Bus politics in Dar es Salaam

Abdallah S. Lubala
Michaela Collord

The secretary of a Tanzanian bus drivers' union explains why the system of privately owned commercial buses is breaking down. He proposes collective ownership.

Daladalas in Dar es Salaam. Image credit Niklas Nilsson Kreü via Flickr (CC).

On 5 May 2015, there was a countrywide bus drivers’ strike in Tanzania, led by drivers in Dar es Salaam. The aim was to pressure the government to protect drivers’ welfare. Government responded by establishing a special committee under the Prime Minister, Mizengo Pinda, tasked with addressing issues relating to the transport sector.

The primary responsibility of that committee was to research and analyze problems in the transport sector, and to find solutions. Among the grievances of the striking drivers was their lack of employment contracts, which would define the payment of salaries, allowances, vacation time, healthcare and other entitlements. These concerns were all captured through the call for “employment contracts,” which remained drivers’ principal demand.

In addition to this, drivers contested how their work was perceived. The work of a driver was not valued on a par with so-called productive labor, which contributes directly to the country’s economy. Drivers therefore demanded that transport be recognized as a key sector that contributes to the national income.

The Prime Minister’s committee ordered drivers to create a trade union because the government does not negotiate with voluntary associations. The drivers’ strike of May 2015 was led by the Tanzania Association of Bus Drivers (UWAMATA), as in, a voluntary association. Roughly two months after the committee issued its order, drivers had registered their union, called Tanzania Drivers Workers’ Union (TADWU).

It was after registering this union that the real trouble began. According to the relevant national laws and regulations, for a union to get new members, it must write a letter of request to the employer, from whom it then must get permission to enter a workplace and start registering members. The law accords the owner 30 days to consider whether to accept or reject the union’s request. Should the employer not respond to the union, then the law directs the union to open a case in the Labor Court. In Court, there is a general culture of “come today, come tomorrow” and many excuses from the employers’ lawyers, aimed at slowing down the progress of a case. This was indeed the start of drivers’ problems. Their unions took four or five months to get drivers. And if a driver joined a given union, which was a thorn in the side of his employer, then that was the end of his employment.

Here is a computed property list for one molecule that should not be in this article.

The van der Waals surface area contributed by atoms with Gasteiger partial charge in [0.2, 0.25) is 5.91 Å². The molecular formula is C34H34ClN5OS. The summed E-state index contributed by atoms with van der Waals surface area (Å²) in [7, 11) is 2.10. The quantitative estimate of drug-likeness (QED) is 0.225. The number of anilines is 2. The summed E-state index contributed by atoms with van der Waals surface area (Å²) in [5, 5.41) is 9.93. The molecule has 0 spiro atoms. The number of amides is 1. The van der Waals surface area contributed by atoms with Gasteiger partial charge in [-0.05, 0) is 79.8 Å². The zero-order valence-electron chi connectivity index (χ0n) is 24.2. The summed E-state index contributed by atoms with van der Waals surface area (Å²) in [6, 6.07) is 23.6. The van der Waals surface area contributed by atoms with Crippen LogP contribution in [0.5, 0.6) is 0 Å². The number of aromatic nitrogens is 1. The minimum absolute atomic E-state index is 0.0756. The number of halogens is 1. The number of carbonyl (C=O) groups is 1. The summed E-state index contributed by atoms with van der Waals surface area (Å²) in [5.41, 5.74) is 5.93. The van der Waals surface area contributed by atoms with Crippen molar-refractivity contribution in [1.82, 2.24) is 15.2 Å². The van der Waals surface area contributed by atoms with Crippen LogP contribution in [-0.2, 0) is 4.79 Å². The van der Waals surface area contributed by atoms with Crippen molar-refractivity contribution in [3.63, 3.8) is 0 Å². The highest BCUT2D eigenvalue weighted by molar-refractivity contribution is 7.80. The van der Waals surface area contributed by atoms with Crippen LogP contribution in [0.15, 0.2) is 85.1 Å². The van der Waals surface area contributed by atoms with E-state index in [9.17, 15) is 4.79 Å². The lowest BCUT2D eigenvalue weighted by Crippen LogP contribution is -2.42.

The objectives behind the creation of the Prime Minister’s committee have yet to be fulfilled as the Committee has not been able to resolve the drivers’ grievances. Drivers have thus been left like orphans. We are not listened to because we do not pay tax to the government. But not paying our tax is the government’s own fault as, up to now, it has failed to force employers to offer drivers formal employment such that the government can collect tax.

Because the government has failed to secure contracts for drivers, they are not paid a regular salary. Many are paid only a small allowance. Many drivers do not have employment contracts officially recognized by the government. Even those who do, their contracts are only decorative because there are no government institutions to oversee proper enforcement.

The owner of commercial vehicles treats a driver like a mere tool for making profit without caring about the driver’s remuneration, what he needs to live. Take the example of a bus driver who does the route from Dar es Salaam to Mwanza. The price of a Dar-Mwanza ticket is 40 thousand shillings ($17). A bus that carries 60 passengers brings in Sh2,400,000 ($1040). You then subtract the expenses associated with the journey, including about 350 litres of gas, costing Sh700,000, and the levy collected at bus terminals by large towns, a total of Sh34,000. The allowance left for the driver is Sh40,000. As there are two drivers, they will be paid a total of Sh80,000. Additional expenses include Sh30,000 for the conductor, Sh20,000 for the “ton boy” or mechanic. The ticket agent gets 10 percent of the overall sum, so Sh240,000. Therefore, the total expenses of the bus owner come to Sh1,104,000. These are the costs of running his operation. But we can estimate that perhaps they exceed this amount, so round up to Sh1,200,000.

If you take the total income, equal to Sh2,400,000, and then subtract the expenses, equal to Sh1,200,000, you are left with Sh1,200,000 ($520), which is the daily profit going to the bus owner. So, every day, the owner of a bus going to Mwanza gets a profit of Sh1,200,000 whereas the driver of that very same bus is paid Sh40,000 ($17). And we have yet even to consider the goods transported by bus, which are another major source of profit for the owner.

Bus owners are big tax avoiders, with many not paying tax at all. Even those who do, their tax estimates are very low such that they might as well not pay tax. Meanwhile, the Sh40,000 going to the driver must cover his food and accommodation en route while also serving as his salary because many drivers do not get a salary but instead depend on their allowance alone. Even those who are lucky enough to be paid a salary, the monthly rate they get paid isn’t more than Sh200,000 ($87), which is very low in the transport sector.